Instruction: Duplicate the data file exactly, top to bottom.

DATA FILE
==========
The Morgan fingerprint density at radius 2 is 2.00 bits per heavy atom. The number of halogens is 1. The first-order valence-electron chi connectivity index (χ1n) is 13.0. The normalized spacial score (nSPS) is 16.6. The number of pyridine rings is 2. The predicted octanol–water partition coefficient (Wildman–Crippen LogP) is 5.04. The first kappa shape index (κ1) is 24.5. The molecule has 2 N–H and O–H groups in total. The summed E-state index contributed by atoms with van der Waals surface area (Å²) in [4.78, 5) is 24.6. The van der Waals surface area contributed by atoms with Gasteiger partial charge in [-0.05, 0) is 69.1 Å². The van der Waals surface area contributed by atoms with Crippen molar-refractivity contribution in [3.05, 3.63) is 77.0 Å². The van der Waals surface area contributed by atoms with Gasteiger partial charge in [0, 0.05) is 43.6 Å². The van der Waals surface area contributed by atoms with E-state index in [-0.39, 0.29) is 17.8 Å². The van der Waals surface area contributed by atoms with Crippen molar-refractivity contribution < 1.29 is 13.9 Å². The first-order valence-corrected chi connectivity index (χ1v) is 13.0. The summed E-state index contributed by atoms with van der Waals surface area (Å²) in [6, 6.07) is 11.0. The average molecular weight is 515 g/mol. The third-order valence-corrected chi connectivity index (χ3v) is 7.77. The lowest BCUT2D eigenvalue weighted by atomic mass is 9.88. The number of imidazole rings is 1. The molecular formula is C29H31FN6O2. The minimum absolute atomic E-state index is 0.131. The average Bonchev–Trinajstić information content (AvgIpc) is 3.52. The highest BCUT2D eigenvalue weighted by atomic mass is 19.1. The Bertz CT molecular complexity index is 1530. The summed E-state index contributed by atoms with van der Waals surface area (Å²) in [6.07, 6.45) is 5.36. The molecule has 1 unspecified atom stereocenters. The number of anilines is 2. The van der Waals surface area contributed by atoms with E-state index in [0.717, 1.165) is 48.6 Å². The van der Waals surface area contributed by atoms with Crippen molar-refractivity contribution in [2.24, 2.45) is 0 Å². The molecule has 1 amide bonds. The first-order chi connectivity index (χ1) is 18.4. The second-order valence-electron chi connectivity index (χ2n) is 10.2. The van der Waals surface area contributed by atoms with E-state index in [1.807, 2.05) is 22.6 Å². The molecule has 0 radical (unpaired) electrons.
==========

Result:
The Morgan fingerprint density at radius 2 is 2.00 bits per heavy atom. The number of halogens is 1. The first-order valence-electron chi connectivity index (χ1n) is 13.0. The normalized spacial score (nSPS) is 16.6. The number of pyridine rings is 2. The predicted octanol–water partition coefficient (Wildman–Crippen LogP) is 5.04. The first kappa shape index (κ1) is 24.5. The molecule has 2 N–H and O–H groups in total. The summed E-state index contributed by atoms with van der Waals surface area (Å²) in [4.78, 5) is 24.6. The van der Waals surface area contributed by atoms with Gasteiger partial charge in [-0.05, 0) is 69.1 Å². The van der Waals surface area contributed by atoms with Crippen molar-refractivity contribution in [3.05, 3.63) is 77.0 Å². The van der Waals surface area contributed by atoms with Gasteiger partial charge in [0, 0.05) is 43.6 Å². The van der Waals surface area contributed by atoms with E-state index in [-0.39, 0.29) is 17.8 Å². The van der Waals surface area contributed by atoms with Crippen molar-refractivity contribution < 1.29 is 13.9 Å². The first-order valence-corrected chi connectivity index (χ1v) is 13.0. The summed E-state index contributed by atoms with van der Waals surface area (Å²) in [6, 6.07) is 11.0. The average molecular weight is 515 g/mol. The third-order valence-corrected chi connectivity index (χ3v) is 7.77. The lowest BCUT2D eigenvalue weighted by atomic mass is 9.88. The number of imidazole rings is 1. The molecular formula is C29H31FN6O2. The minimum absolute atomic E-state index is 0.131. The average Bonchev–Trinajstić information content (AvgIpc) is 3.52. The highest BCUT2D eigenvalue weighted by atomic mass is 19.1. The Bertz CT molecular complexity index is 1530. The summed E-state index contributed by atoms with van der Waals surface area (Å²) in [6.07, 6.45) is 5.36. The molecule has 1 unspecified atom stereocenters. The number of anilines is 2. The van der Waals surface area contributed by atoms with E-state index in [0.717, 1.165) is 48.6 Å². The van der Waals surface area contributed by atoms with Crippen molar-refractivity contribution in [2.24, 2.45) is 0 Å². The molecule has 1 amide bonds. The first-order chi connectivity index (χ1) is 18.4. The second-order valence-electron chi connectivity index (χ2n) is 10.2. The van der Waals surface area contributed by atoms with E-state index in [1.807, 2.05) is 22.6 Å². The molecule has 0 radical (unpaired) electrons.